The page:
Convolutional Neural Networks (CNN) have showed success in achieving translation invariance through local filtering and maxpooling for many image processing tasks. It seems intuitive to use CNNs for speech recognition to improve the hybrid CD-DNN-HMM model. In , the concepts of CNNs were used in the frequency domain to normalize speaker variance to achieve higher multi-speaker speech recognition performance.
In some experiments, the proposed CNN architecture is evaluated in a speaker independent speech recognition task using the standard TIMIT data sets. Experimental results show that the proposed CNN method can achieve over 10% relative error reduction in the speaker independent TIMIT test sets when comparing with a regular CD-DNN using the same number of hidden layers and weights. You can look up all the experimental results in the benchmarks section.
In this article we want to explain the three extra concepts over the simple fully connected feed-forward NN and the application of these concepts onto speech recognition.
A CNN consists of one or more pairs of convolution and pooling layers. A convolution layer applies a set of filters on small local parts of the whole input space. A max-pooling layer takes the maximum filter activation from different positions of a specified window. The outcome is a lower resolution version of the convolution layer. This approach adds translation invariance and tolerance to differences of positions of objects parts. Higher layers work on lower resolution inputs and process the already extracted high-level representation of the input. The last layers are fully connected layers which combine inputs from all positions to classify the overall inputs .
Figure 1 shows the architecture of the CD-CNN-HMM and visualizes the different concepts of CNNs. These different concepts of a CNN and its application to speech recognition will be explained in the following sections.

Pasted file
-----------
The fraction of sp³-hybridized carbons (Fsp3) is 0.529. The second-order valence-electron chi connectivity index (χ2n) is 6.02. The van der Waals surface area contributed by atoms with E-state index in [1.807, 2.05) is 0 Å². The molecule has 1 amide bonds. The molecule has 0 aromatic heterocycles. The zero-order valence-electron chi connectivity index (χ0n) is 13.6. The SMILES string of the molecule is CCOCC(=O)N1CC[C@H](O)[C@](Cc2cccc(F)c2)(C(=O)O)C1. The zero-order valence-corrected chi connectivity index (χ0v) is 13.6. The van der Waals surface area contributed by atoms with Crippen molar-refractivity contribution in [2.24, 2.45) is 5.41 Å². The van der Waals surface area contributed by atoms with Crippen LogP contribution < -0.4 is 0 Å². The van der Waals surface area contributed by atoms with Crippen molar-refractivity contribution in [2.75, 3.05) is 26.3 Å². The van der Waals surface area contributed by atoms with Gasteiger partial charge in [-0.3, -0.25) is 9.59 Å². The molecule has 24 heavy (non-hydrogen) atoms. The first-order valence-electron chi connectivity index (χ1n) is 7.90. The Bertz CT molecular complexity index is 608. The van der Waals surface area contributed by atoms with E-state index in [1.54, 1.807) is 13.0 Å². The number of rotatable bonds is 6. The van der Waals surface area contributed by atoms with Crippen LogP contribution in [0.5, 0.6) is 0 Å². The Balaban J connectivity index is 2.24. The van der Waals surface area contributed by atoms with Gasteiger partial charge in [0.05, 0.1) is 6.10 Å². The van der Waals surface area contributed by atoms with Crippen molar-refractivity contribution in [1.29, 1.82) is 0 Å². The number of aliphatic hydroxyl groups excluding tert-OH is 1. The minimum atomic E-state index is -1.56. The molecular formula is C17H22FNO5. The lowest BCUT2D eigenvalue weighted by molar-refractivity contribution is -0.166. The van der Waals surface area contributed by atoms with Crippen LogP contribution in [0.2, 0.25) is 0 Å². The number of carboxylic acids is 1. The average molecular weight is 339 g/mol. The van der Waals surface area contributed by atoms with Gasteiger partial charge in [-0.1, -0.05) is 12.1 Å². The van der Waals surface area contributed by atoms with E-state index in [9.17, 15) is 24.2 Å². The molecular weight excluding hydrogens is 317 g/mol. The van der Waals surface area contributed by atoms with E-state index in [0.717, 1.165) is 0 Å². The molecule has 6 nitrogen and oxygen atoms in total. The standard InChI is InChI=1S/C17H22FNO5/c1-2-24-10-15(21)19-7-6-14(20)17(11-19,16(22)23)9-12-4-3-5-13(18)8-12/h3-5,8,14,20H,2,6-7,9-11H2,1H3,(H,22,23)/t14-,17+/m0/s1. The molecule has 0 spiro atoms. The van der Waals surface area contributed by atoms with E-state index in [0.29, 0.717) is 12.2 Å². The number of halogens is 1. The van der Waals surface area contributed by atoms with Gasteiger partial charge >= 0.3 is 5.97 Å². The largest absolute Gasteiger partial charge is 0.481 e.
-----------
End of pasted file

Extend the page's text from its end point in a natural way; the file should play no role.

|Figure 1: The architecture of the CD-CNN-HMM and the different concepts: local filters, weight sharing, max-pooling |
2.1 Local filters
Speech signals have local characteristics along the frequency axis. Different phonemes produce different energy patterns in different local bands along the frequency axis. These local patterns become the critical components to distinguish different phonemes. The nodes in the convolutional layer of CNNs receives its input only from a limited bandwidth of the whole speech spectrum. The weights of the receptive field of the node can be configured to detect specific local patterns. These specific patterns can be saved in feature maps and show an alternative representation of the speech signal. These feature maps are eventually used to recognize each phone. This strategy is better than representing the entire frequency spectrum as a whole as it is done in a GMM. Another benefit of local filters is a better robustness against noises. When noises are concentrated in specific regions of the frequency spectrum, local filters in cleaner regions can still detect speech features to distinguish between different phones. Linear spectrum, Mel-scal spectrum or filter-bank features are all good for local filtering. MFCCs cannot be used for CNNs because the DCT-based decorrelation destroys local characteristics of the signal .
As mentioned above, a speech spectrum includes many local structures, whereas each local structure usually appears within a limited range of one particular frequency. For example, central frequencies of formants for the same phoneme may vary within a limited range for different speakers and different utterances of this formant from the same speaker. These shifts are difficult to handle with other models such as GMMs and DNNs. In CNNs, feature values computed at different locations are pooled together via max-pooling and represented by one value . The max-pooling function outputs the maximum value of its receptive field. This way, the maxpooling layer generates a lower resolution version of the convolution layer by doing this maximization operation every n bands, where n is the sub-sampling factor. This lower resolution version contains more useful information that can be further processed by higher layers in the NN hierarchy. The variability problem coming from different speakers can be easily solved this way .
2.3 Weight sharing
Full weight sharing (FWS)
The weight sharing scheme in figure 2.1 is full weight sharing (FWS). That means each node of one feature map in the convolution layer uses the same filter weights for all positions within the whole input space but on different positions, as shown in figure 2.2. The output of the convolution layer can be seen as a convolution of the filter weights and the input signals. This is the standard for CNNs in image processing, since the same patterns (edges, blobs, etc.) could appear at any location in an image . For example, a set of filters that work as edge detectors can be applied to the whole image irrelevant of any particular position .
|Figure 2.1: Illustration of the architecture for full weight sharing |